American Television Alliance Welcomes FCC Proposal to Protect Consumers from Broadcaster Abuses

National TV Viewer Advocate Applauds FCC Action to Investigate Abusive Broadcaster Tactics that Hurt Consumers

Washington, D.C. – The American Television Alliance (ATVA) today welcomed the FCC’s unanimous vote to aggressively investigate abusive broadcaster actions that raise prices, cause TV blackouts and harm consumers. Congress directed the FCC to update the rules governing “good faith” in retransmission consent negotiations in the Satellite Television Extension and Localism Reauthorization Act of 2014 (STELAR). ATVA national spokesman Trent Duffy commented on the FCC’s proposed rule:

“Last week, more than 5 million consumers lost their local television stations when Sinclair Broadcasting pulled the plug on viewers in 79 markets across the country. It was the largest TV blackout in American history. Today’s action by the FCC is a step forward for all of those consumers and the millions more who have been victimized by broadcaster blackouts for far too long.

We are hopeful that this examination of the retransmission consent regime will result in a final order that will create some fairness and level the playing field for consumers.

The American Television Alliance applauds the Commission for its action and will continue to work with the Commission to ensure that the final rule protects consumers from higher fees, abusive tactics and the menace of broadcaster blackouts.”

TV Blackouts Have Soared As Broadcasters Rake In More Money from Viewers

Since 2010, millions of Americans have seen dark screens and paid higher bills instead of watching their favorite channels due to at least 533 broadcaster blackouts. The blackouts and TV bills have soared in the past five years. The recent Sinclair takedown shattered the record for the most blackouts in one year at 145. The menace of TV blackouts continues to grow:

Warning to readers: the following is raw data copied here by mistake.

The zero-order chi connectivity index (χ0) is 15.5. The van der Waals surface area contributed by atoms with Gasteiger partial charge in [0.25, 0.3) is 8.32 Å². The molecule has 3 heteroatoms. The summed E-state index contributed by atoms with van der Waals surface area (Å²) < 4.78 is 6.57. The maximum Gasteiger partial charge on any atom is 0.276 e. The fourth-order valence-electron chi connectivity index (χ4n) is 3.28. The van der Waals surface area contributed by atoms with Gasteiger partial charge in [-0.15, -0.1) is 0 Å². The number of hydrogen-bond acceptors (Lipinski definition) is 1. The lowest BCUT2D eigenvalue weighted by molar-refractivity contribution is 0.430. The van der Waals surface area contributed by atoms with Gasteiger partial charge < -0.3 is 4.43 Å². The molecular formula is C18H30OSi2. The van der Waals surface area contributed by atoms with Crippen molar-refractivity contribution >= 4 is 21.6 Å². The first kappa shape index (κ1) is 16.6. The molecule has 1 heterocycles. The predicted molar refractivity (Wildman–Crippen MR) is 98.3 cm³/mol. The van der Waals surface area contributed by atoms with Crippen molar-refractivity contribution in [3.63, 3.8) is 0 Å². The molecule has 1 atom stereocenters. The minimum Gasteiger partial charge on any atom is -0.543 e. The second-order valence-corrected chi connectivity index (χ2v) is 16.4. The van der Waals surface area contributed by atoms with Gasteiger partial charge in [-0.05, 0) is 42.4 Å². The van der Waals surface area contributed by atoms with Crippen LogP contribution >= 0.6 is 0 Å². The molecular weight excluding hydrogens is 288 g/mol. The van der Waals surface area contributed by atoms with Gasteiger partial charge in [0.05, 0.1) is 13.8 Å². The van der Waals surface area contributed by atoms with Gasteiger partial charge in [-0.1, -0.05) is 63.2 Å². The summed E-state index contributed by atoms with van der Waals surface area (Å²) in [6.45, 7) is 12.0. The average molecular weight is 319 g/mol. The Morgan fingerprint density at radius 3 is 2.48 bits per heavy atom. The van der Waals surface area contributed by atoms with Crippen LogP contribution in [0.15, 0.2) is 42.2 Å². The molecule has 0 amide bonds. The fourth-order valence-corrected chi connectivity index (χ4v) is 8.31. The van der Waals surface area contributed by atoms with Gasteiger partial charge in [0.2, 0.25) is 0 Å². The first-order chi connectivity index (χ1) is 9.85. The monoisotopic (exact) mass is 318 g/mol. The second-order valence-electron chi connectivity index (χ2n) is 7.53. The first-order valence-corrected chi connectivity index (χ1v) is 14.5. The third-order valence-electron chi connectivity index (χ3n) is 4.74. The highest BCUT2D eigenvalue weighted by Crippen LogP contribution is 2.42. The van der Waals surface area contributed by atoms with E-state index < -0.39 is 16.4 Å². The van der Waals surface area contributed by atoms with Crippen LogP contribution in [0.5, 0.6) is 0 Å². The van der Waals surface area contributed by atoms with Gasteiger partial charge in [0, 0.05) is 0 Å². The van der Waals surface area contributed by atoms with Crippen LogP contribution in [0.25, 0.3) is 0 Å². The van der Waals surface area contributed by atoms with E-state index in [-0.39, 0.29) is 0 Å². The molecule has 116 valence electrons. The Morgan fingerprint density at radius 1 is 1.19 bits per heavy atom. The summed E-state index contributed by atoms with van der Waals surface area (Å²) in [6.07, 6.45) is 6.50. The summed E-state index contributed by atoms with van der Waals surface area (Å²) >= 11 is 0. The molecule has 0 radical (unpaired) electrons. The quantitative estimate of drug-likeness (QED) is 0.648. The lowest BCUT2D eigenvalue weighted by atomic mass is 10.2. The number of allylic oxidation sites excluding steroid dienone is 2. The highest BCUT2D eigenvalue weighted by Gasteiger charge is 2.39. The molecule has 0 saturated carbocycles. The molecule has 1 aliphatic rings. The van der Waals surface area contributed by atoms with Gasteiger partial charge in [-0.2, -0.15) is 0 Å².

• 145 blackouts to date in 2015
  • 107 blackouts in 2014
  • 127 blackouts in 2013
  • 91 blackouts in 2012
  • 51 blackouts in 2011
  • 12 blackouts in 2010

When blackouts finally end, consumers get their programming back, but at a higher cost: SNL Kagan projects that the retransmission revenue broadcasters collect for “free” TV will rise to $6.3 billion in 2015, $7.2 billion in 2016, and $10.3 billion by 2021.

  • SNL Kagan also projects that over time that 50% of affiliates’ retrans payments will go to the networks rather than pay for local programming.
  • SNL Kagan data shows that retrans fees are the fastest rising part of Pay TV bills


The American Television Alliance (ATVA) brings together an unprecedented coalition of consumer groups, cable, satellite, telephone companies, and independent programmers to raise awareness about the risk TV viewers face as broadcasters increasingly threaten service disruptions that would deny viewers access to the programs they and their families enjoy.

For more information about ATVA, visit our website. Follow us on Twitter @ATVAlliance.

Tags: No tags

Comments are closed.